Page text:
How does Australia square AUKUS with Taiwan?
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How does Australia square AUKUS with Taiwan?

Will the nuclear submarine deal with Washington drag Australia into a conflict with China? Not if Canberra uses its diplomatic powers well. Originally published in the Australian Financial Review.


Australia’s China policy over the last decade has been tough, adventuresome and risky. In one area, however, caution and continuity have largely prevailed, on Taiwan.

Such caution was not always obvious under the Coalition government, led by Scott Morrison, whose ministers openly talked about war with China over Taiwan.

Morrison’s hawkish defence minister, Peter Dutton, said in late 2021 it was “inconceivable” that Australia would not support the US in a fight with China over Taiwan. Later that month, Dutton warned of the “terrible price” of inaction over Taiwan, comments supported by then prime minister Morrison.

Dutton’s comments caused a storm. But the political noise overshadowed the fact that the Morrison government, for all its rhetoric, never shifted from Australia’s foundational one-China policy.

Following Labor’s victory in the May 2022, election and Penny Wong’s appointment as foreign minister, Australia’s Taiwan policy, at least in public, has if anything become more cautious.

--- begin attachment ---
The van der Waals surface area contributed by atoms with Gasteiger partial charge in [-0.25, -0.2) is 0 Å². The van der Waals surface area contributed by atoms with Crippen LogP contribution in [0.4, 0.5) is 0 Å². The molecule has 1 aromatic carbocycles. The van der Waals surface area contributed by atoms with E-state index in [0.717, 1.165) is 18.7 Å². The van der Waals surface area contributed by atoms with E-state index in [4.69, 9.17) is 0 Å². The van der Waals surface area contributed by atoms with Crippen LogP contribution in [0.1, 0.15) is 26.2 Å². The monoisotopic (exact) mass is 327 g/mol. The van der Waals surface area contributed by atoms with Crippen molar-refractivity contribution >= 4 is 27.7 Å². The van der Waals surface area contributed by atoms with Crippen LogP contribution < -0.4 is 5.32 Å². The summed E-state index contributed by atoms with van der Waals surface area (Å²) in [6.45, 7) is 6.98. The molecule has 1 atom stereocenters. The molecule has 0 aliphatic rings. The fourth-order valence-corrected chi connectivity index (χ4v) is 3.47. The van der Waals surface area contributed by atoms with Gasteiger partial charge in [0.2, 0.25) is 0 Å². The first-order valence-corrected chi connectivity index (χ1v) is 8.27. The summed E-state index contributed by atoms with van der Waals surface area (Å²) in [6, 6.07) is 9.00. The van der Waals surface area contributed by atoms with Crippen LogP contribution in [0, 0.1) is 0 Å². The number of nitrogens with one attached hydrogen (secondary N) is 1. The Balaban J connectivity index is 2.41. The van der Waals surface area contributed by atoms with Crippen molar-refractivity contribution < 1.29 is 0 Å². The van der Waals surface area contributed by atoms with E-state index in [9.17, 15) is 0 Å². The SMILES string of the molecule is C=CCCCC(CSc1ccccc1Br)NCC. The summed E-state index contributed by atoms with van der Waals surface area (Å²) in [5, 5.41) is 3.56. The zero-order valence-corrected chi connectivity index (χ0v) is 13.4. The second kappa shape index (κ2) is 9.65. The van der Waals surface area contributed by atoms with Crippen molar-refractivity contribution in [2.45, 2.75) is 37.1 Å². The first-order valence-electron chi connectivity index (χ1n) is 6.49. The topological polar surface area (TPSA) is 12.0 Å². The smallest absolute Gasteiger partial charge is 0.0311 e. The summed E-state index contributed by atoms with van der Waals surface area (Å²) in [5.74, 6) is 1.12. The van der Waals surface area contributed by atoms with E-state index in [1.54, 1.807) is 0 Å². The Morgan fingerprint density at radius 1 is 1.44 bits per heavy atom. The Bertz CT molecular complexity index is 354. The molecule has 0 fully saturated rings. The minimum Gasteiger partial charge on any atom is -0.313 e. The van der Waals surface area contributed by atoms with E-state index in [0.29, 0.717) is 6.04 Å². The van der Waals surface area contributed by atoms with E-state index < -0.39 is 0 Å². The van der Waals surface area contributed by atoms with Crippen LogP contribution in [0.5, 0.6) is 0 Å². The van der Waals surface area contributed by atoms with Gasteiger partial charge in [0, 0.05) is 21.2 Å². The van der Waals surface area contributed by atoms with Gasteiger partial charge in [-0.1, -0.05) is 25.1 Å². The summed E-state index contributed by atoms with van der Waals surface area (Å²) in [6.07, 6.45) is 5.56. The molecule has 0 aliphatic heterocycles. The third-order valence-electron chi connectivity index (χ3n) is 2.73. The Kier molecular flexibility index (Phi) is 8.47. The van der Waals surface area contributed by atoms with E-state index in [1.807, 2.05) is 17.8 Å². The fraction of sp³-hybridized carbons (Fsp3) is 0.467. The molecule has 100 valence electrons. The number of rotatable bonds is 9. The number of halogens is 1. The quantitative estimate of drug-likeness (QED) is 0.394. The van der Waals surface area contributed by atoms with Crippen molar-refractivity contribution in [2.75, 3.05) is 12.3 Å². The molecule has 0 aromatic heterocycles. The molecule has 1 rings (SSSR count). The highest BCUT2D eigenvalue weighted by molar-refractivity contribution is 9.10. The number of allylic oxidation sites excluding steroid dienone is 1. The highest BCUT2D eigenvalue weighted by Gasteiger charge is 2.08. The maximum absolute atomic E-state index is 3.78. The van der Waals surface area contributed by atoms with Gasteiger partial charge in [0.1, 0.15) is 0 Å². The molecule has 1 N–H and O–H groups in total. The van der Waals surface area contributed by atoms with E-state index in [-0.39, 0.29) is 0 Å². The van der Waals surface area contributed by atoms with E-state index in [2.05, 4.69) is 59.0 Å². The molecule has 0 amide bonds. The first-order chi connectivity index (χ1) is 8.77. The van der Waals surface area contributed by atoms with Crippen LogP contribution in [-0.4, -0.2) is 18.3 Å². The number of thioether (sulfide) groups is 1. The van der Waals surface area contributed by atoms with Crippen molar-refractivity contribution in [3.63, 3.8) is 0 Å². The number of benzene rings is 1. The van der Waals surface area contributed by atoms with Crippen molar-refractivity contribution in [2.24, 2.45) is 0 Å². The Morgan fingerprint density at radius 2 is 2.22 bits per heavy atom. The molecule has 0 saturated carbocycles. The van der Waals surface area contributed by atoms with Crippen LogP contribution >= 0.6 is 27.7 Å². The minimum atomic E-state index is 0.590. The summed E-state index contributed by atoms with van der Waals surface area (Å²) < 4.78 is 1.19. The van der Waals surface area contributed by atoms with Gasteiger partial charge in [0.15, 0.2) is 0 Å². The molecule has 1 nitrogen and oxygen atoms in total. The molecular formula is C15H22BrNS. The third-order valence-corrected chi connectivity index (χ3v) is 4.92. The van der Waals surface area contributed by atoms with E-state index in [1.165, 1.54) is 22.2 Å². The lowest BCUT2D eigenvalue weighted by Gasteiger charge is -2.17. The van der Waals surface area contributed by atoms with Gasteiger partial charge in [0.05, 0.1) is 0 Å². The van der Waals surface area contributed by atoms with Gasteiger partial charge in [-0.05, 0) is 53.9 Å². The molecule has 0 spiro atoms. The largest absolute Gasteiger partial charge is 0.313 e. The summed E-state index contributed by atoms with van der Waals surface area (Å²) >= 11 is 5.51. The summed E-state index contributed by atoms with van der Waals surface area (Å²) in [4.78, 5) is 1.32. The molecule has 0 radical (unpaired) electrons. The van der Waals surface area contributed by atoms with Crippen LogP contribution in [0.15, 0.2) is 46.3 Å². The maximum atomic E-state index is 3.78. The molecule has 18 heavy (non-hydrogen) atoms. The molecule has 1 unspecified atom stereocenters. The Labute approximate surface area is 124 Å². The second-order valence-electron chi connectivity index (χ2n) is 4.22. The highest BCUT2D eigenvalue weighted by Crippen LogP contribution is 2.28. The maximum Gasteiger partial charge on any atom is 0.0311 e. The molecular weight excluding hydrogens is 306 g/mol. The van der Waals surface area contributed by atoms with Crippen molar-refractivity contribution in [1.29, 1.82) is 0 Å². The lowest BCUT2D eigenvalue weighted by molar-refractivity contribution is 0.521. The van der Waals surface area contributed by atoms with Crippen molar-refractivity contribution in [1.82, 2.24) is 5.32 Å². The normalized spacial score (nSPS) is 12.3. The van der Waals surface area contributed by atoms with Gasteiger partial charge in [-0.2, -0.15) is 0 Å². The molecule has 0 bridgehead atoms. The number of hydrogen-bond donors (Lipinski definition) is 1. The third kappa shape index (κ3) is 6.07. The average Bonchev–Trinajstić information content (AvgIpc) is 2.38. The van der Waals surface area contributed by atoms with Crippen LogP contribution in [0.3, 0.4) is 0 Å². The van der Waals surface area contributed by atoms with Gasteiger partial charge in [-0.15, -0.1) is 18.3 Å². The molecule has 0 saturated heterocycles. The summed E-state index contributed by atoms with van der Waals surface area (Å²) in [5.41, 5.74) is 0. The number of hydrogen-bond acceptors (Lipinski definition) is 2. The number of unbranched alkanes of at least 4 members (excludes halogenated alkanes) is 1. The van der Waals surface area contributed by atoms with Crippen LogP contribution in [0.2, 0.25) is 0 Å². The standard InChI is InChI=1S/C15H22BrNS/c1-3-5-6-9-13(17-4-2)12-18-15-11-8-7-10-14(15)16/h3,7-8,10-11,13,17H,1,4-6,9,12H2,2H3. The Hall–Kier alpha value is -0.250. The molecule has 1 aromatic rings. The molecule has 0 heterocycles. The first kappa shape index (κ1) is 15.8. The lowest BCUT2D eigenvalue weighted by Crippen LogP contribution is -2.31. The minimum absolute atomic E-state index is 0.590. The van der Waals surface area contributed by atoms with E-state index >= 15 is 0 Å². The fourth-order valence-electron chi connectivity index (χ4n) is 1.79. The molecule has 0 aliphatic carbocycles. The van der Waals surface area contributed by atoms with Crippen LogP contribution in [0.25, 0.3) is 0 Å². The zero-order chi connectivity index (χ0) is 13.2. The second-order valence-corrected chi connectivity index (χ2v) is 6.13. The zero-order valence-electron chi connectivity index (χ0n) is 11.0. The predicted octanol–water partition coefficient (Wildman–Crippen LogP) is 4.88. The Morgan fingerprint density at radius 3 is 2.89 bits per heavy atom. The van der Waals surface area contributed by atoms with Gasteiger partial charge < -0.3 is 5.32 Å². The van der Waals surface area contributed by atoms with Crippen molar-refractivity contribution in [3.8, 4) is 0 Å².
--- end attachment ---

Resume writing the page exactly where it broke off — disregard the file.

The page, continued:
This caution is by design, as part of tacit deal with Beijing to revive bilateral ties with China, says Kevin Magee, a former diplomat who once headed Australia’s representative office in Taipei.

Whether this is true, and there has been no official confirmation, the fine line that Canberra is walking on Taiwan will only get tighter, for reasons which are much bigger than the management of bi-lateral ties.

At the core of the recently signed AUKUS deal is greater strategic intimacy and alignment with the US. As US policy – in the White House and in Congress – hardens towards Beijing, Canberra will come under pressure to follow.

Canberra only has genuine access and influence in one capital, and it isn’t Beijing.

From 2027, a number of US submarines will be rotated through Perth. Inevitably, tighter military ties with the US in the Indo-Pacific will involve co-ordination over Taiwan contingencies.

After all, AUKUS is dependent on Congress’s approval of highly sensitive US technologies, and not just those related to submarines. Would they approve such transfers if they thought Australia was unwilling to work hand-in-glove on Taiwan?

Australia, to take one example, has long refused Taipei’s requests to exchange military attaches. Eventually, that may no longer be tenable.

Given Beijing’s absolute commitment to taking control of the island, and Washington’s intensifying outreach to allies for support in east Asia, Australia won’t have the luxury of keeping its head down on Taiwan indefinitely.

Many AUKUS critics will argue this question is no longer up for debate. In other words, the decades-long deal to acquire the submarines and other technologies amounts to a de facto commitment to go all in with Washington in Asia, whatever direction it may go in.